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Why Digital Accessibility Matters for Marketing Websites

By Ross Cosner | February 15, 2023 | 0 Comments

MarketingCustomer ExperienceDigital Marketing Strategy and Execution

What is Digital Accessibility?

Digital accessibility is the practice of identifying and remediating issues in digital products (e.g., websites, mobile apps) that make use more difficult for people with disabilities. In simpler terms, digital accessibility makes sure digital products are accessible to and usable by everyone. While there are specific definitions based on legislation (i.e., the Americans with Disabilities Act or ADA) or published standards (e.g., the Web Content Accessibility Guidelines or WCAG), the broadest view as eloquently outlined by Search Engine Journal accounts for auditory, cognitive, physical, and neurological considerations. Even within the same category, issues can differ.

For example, severe vision impairment might warrant a screen reading device, which relies on site metadata to interpret and audibly explain a graph or a chart. Color blindness on the other hand, may not warrant a screen reading device, but does make everyday activities like content consumption difficult if foreground and background color contrasts are not distinct enough to make words legible. The practice should account for nuances across a number of form-factors and interaction states:

  • Device: mobile phone, tablet, desktop computer
  • User Interface: mouse/keyboard, touch screen, voice
  • Browser: desktop and mobile (e.g., Chrome, Firefox, Safari, Opera)
  • Documents: office documents, presentations, or PDF files
  • Situational: limited internet connectivity

Digital accessibility helps create a consistent approach for all relevant audiences across the channels they use. A cornerstone of standards for digital accessibility is the World Wide Web Consortiums’ (W3C) Web Accessibility Initiative (WAI). The WAI’s Web Content Accessibility Guidelines (WCAG) are the de facto global standard for measuring digital accessibility of websites and documents. In addition, the WAI Accessible Rich Internet Applications Suite (ARIA) helps make dynamic content and advanced user interface controls developed with HTML, JavaScript and related technologies, accessible.


Why Does It Matter for Marketing Leaders?

There are several compelling reasons for marketers to pursue improved digital accessibility:

  • User Experience: Improving customer facing experiences for affected users because it’s the right thing to do, but also because it can increase your total addressable market
  • Regulatory: Complying with regulatory requirements and therefore mitigating the risk of private legal action (in the U.S.)
  • Diversity, Equity, and Inclusion (DEI): Represents a tangible example of the company’s efforts that align with internal DEI initiatives
  • SEO: Overlapping benefits between accessibility best practices and organic search visibility (HTML tags, sitemaps, etc.)

There are several levels of conformance within the WCAG; Level A (the bare minimum), Level AA (what most organizations target), and Level AAA (the highest level and most difficult to maintain). According to the Bureau of Internet Accessibility, conformance is immensely valuable as courts recognize WCAG as an independent standard, and organizations that follow WCAG are well positioned to prove compliance with the ADA and other accessibility laws. Considerations can differ based on industry, distribution model, and target customer segment (e.g., B2C vs. B2B).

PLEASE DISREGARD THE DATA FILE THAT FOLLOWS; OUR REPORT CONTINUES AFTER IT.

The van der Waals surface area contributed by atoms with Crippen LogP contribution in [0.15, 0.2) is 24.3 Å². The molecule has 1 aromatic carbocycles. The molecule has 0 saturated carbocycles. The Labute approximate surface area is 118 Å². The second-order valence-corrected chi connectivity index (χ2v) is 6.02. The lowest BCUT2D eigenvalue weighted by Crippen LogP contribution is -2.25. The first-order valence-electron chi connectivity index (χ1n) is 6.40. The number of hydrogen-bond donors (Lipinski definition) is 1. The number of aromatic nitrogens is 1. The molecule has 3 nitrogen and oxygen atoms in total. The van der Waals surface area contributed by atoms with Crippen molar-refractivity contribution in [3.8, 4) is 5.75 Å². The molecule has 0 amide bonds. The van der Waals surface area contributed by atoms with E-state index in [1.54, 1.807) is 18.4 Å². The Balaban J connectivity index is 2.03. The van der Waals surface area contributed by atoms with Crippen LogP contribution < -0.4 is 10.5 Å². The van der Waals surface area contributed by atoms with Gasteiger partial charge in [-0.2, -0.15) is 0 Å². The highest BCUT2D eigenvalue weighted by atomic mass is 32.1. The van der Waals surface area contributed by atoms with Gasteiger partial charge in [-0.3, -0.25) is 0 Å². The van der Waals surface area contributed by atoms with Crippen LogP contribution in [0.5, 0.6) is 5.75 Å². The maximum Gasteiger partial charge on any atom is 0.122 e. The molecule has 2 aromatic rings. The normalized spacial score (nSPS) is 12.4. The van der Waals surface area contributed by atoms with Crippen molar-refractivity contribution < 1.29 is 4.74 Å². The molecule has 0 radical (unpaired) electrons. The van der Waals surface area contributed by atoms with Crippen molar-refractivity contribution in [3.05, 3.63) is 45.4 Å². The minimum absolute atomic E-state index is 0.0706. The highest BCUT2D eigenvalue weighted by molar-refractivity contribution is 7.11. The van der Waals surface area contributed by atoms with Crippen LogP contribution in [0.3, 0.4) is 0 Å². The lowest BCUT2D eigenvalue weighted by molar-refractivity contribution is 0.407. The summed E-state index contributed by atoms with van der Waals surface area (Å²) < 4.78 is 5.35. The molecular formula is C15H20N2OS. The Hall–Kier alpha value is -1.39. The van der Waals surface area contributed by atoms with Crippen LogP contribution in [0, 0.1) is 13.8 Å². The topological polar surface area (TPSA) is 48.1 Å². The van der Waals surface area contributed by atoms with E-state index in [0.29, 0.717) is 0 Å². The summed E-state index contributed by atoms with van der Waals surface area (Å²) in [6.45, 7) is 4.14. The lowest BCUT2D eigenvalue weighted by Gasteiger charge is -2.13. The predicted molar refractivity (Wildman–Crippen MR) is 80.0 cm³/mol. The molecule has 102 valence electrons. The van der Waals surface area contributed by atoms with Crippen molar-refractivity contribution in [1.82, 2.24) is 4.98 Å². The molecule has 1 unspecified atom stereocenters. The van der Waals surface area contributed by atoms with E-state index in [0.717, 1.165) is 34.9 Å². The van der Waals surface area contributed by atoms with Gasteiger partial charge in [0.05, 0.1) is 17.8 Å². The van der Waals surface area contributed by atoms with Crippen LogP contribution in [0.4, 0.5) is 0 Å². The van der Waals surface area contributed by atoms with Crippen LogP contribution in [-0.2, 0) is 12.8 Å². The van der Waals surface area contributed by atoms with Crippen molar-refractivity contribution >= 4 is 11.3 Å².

Accessibility and inclusive design should be integrated into design/creative, marketing campaigns, and channel management. The practice works best when executed as both a ‘point in time’ audit and integrated into your operational activities. But products change, updates are introduced with new features or bug fixes, and the reality is that digital marketers face a moving target. In an ideal world with no limits to time, cost, or resources, all digital accessibility gaps would be resolved. However, a more realistic outcome marketing leaders should pursue is a digital accessibility agenda that balances practical constraints with a minimum standard.


Below is a list of helpful resources and tools on digital accessibility.

Standards & Guidelines

Web content
Web applications
Paged documents
Office documents
 ISO/IEC 29500 (2015),  ECMA-376 (2016),  OASIS ODF 1.3
Sign language
Video captioning
Large/resizable text
 UKAAF (2020) and various
 EPUB Media Overlays 3.2 (2019),  W3C TTML (2018),  W3C SMIL 3.0 (2008)
Cognitively accessible content
 EasyRead GOV.UK

Platform-Specific Guidelines

Big tech companies that offer their own devices or operating systems have created in-depth material to support the design and development of accessible applications within their ecosystems.





Information on enterprise-level vendors supporting a broad set of digital accessibility efforts can be found in Gartner’s Market Guide for Digital Accessibility (subscription required). There are also several free tools that offer testing and validation of  website accessibility:

Additional Resources

The following resources require a Gartner subscription.

The Gartner Blog Network provides an opportunity for Gartner analysts to test ideas and move research forward. Because the content posted by Gartner analysts on this site does not undergo our standard editorial review, all comments or opinions expressed hereunder are those of the individual contributors and do not represent the views of Gartner, Inc. or its management.

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